The crane moving the derailed train back on to the track at Masterton station on Monday. PHOTO/ELISA VORSTER

ELISA VORSTER
elisa.vorster@age.co.nz

A passenger train that derailed in Masterton on Sunday was successfully lifted back on to the tracks on Monday after a crane was brought in to complete the job.

It took 45 minutes to set up the crane correctly, but this didn’t deter eager train enthusiasts, young and old, as they watched the group of engineers attach chains to the front of the train, thought to weigh more than 100 tons.

The passenger train, which included the locomotive and several passenger carriages, derailed in the Masterton yard on Sunday afternoon as it was travelling to Masterton station to collect passengers.

No passengers were on the train at the time.

It was the first day back at work for many Wairarapa commuters who found services were able to continue with a bus replacement between Renall St and Masterton Station.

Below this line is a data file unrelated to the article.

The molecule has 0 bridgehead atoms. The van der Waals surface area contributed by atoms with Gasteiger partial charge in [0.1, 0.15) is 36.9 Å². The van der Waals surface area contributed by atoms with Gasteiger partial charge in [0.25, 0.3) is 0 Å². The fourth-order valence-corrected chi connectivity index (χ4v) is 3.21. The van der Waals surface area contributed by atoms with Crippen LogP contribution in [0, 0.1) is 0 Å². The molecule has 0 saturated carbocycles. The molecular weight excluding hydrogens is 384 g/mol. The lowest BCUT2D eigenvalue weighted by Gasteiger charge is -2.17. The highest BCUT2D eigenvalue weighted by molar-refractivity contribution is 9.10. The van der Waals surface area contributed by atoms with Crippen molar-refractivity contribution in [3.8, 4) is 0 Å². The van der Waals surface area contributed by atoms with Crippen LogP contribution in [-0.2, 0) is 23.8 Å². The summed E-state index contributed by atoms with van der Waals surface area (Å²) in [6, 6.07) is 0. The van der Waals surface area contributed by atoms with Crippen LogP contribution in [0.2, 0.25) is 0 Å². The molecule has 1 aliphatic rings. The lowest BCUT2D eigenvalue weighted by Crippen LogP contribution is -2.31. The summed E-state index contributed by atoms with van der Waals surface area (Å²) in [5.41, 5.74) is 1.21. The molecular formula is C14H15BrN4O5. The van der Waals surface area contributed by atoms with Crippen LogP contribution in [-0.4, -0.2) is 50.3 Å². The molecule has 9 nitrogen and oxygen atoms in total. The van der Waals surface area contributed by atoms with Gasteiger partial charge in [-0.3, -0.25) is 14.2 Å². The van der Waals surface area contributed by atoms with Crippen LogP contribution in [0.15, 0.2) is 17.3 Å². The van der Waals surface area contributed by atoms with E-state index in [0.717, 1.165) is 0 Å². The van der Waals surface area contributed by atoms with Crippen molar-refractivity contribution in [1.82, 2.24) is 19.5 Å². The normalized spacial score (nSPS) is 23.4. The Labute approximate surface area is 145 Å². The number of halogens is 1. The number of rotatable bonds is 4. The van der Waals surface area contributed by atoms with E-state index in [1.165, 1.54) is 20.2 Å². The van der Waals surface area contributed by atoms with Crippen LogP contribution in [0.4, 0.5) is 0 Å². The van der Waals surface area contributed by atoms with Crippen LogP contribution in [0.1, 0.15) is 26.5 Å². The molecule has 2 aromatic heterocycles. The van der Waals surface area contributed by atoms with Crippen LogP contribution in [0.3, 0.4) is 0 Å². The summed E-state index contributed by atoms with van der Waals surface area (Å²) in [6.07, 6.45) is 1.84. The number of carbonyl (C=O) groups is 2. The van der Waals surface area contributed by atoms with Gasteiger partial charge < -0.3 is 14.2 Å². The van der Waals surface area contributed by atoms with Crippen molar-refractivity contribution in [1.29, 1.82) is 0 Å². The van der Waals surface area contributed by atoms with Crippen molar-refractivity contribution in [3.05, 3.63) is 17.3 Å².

A Masterton man, who did not want to be named, said he drove past around 4pm on Sunday, not long after the derailment occurred and saw two men looking underneath the train trying to ascertain what had happened.

The man said an engineer on site told him the train was being pulled backwards so it could be towed back into the yard when it got pulled off the line.

He thought the high temperatures could have affected the tracks and caused the derailment.

However, KiwiRail lower North Island operations manager Anthony Mills, said a track fault was identified as the likely cause of the derailment and investigations were continuing.

“Teams are now replacing some of the track and it is expected that normal services will be able to resume [Monday].”